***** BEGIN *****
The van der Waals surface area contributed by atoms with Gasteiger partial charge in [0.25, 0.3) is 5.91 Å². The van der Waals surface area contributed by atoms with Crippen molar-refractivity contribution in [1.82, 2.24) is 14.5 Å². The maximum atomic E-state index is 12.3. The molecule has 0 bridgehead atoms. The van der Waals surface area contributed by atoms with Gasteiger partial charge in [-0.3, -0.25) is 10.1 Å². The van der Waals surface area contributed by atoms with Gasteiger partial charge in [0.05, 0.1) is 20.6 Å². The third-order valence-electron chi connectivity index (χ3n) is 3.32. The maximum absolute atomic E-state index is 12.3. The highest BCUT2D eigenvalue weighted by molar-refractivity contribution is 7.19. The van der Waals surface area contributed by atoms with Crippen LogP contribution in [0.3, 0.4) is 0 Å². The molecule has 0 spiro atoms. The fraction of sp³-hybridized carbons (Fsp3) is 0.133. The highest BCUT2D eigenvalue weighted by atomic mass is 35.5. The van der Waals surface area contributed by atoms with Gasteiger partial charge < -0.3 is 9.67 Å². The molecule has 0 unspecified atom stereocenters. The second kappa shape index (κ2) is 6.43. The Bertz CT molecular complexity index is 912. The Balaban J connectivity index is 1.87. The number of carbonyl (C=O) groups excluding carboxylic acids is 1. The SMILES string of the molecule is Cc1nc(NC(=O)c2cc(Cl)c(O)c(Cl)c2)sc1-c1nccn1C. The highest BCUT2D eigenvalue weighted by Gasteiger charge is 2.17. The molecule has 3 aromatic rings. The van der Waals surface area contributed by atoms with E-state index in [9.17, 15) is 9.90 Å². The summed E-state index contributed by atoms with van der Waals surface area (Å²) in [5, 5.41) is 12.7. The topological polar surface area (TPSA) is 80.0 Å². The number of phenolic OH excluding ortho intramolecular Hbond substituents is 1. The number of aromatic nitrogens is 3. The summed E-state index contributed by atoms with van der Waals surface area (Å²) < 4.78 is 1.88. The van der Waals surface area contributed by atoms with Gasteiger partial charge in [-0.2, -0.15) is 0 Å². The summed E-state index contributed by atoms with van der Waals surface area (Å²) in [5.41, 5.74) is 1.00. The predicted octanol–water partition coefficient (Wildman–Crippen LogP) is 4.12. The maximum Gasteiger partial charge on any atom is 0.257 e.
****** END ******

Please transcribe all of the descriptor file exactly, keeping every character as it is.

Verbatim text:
The van der Waals surface area contributed by atoms with Gasteiger partial charge in [0.25, 0.3) is 5.91 Å². The van der Waals surface area contributed by atoms with Crippen molar-refractivity contribution in [1.82, 2.24) is 14.5 Å². The maximum atomic E-state index is 12.3. The molecule has 0 bridgehead atoms. The van der Waals surface area contributed by atoms with Gasteiger partial charge in [-0.3, -0.25) is 10.1 Å². The van der Waals surface area contributed by atoms with Gasteiger partial charge in [0.05, 0.1) is 20.6 Å². The third-order valence-electron chi connectivity index (χ3n) is 3.32. The maximum absolute atomic E-state index is 12.3. The highest BCUT2D eigenvalue weighted by molar-refractivity contribution is 7.19. The van der Waals surface area contributed by atoms with Crippen LogP contribution in [0.3, 0.4) is 0 Å². The molecule has 0 spiro atoms. The fraction of sp³-hybridized carbons (Fsp3) is 0.133. The highest BCUT2D eigenvalue weighted by atomic mass is 35.5. The van der Waals surface area contributed by atoms with Gasteiger partial charge < -0.3 is 9.67 Å². The molecule has 0 unspecified atom stereocenters. The second kappa shape index (κ2) is 6.43. The Bertz CT molecular complexity index is 912. The Balaban J connectivity index is 1.87. The number of carbonyl (C=O) groups excluding carboxylic acids is 1. The SMILES string of the molecule is Cc1nc(NC(=O)c2cc(Cl)c(O)c(Cl)c2)sc1-c1nccn1C. The highest BCUT2D eigenvalue weighted by Gasteiger charge is 2.17. The molecule has 3 aromatic rings. The van der Waals surface area contributed by atoms with E-state index in [9.17, 15) is 9.90 Å². The summed E-state index contributed by atoms with van der Waals surface area (Å²) in [5, 5.41) is 12.7. The topological polar surface area (TPSA) is 80.0 Å². The number of phenolic OH excluding ortho intramolecular Hbond substituents is 1. The number of aromatic nitrogens is 3. The summed E-state index contributed by atoms with van der Waals surface area (Å²) < 4.78 is 1.88. The van der Waals surface area contributed by atoms with Gasteiger partial charge in [-0.2, -0.15) is 0 Å². The summed E-state index contributed by atoms with van der Waals surface area (Å²) in [5.41, 5.74) is 1.00. The predicted octanol–water partition coefficient (Wildman–Crippen LogP) is 4.12. The maximum Gasteiger partial charge on any atom is 0.257 e.